Broker-Dealer Services Agreement

Although many broker-dealers are “independent” companies that deal exclusively with broker-dealer services, many other commercial entities or subsidiaries are commercial banks, investment banks or investment firms. The Japanese term used for a broker is “investment firm” (証券, sh-ken-gaisha). Securities companies are regulated by the Financial Services Agency under the Financial Instruments and Exchanges Act. The “big five” are Nomura Securities, Daiwa Securities, SMBC Nikko Securities, Mizuho Securities and Mitsubishi UFJ Securities. Most of Japan`s major commercial banks, as well as many foreign commercial banks and investment banks, have broker-dealer subsidiaries. Although brokers often offer investment advice to their clients, they are exempt, in many situations, from registration under the U.S. Investment Advisors Act of 1940, as long as (i) investment advice for intermediation activities is “incidental”; and (ii) the broker does not receive “special compensation” for investment advice. Both elements of this exemption must be met to qualify. [8] In the United States, brokers are regulated by the Securities Exchange Act of 1934 by the Securities and Exchange Commission (SEC), a U.S. government entity. All sec-registered brokers and traders (in accordance with 15.C.C 78o), with a number of exceptions, must be members of the Securities Investor Protection Corporation (SIPC) (in accordance with 15.C 78ccc) and are subject to regulation. Some regulators will be delegated to the Financial Industry Regulatory Authority (FINRA), a self-regulatory organization. Many states also regulate brokers under separate national securities laws (“blue-sky”).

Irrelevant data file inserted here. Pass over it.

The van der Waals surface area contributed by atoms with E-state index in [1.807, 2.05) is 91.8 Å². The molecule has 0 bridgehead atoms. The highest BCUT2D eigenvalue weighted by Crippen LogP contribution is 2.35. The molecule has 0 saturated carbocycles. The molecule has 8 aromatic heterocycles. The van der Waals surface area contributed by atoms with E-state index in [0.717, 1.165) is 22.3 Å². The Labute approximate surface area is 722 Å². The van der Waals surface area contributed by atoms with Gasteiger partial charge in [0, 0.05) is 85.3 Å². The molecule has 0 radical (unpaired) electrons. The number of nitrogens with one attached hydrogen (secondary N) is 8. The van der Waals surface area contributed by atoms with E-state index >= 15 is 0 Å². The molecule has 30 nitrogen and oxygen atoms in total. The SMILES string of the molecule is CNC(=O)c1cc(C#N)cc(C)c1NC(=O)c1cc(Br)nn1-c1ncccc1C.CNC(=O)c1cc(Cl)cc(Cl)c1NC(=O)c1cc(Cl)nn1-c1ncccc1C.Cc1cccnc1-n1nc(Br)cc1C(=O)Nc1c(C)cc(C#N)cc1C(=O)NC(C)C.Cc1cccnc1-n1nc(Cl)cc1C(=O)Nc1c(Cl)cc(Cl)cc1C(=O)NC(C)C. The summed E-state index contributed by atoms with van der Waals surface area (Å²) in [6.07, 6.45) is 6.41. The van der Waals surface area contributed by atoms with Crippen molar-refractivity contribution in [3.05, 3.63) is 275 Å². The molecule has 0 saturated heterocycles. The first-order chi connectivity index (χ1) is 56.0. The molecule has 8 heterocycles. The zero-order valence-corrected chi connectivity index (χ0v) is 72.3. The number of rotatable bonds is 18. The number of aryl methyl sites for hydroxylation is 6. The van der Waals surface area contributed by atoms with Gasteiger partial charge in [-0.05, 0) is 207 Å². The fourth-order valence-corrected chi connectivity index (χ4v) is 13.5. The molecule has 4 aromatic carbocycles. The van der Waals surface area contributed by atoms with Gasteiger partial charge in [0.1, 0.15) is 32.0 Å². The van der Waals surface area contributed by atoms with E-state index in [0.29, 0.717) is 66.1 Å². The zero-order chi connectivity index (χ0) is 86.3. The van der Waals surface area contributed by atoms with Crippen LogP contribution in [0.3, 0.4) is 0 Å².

[4] The 1934 Act defines “brokers” as “any person who deals with securities on behalf of others” and defines “traders” as “anyone who buys and sells securities on his own behalf, through a broker or other means.” Under one of the two definitions, the person must perform these functions as a business; When they conduct similar transactions on a private basis, they are considered traders and are subject to different requirements. [5] When acting on behalf of clients, brokers have a duty to obtain the “best execution” of transactions, which generally means getting the best economic price under the circumstances. [6] In the case of financial services, a broker-dealer is a natural person, a company or other organization that acts on its own behalf or on behalf of its clients.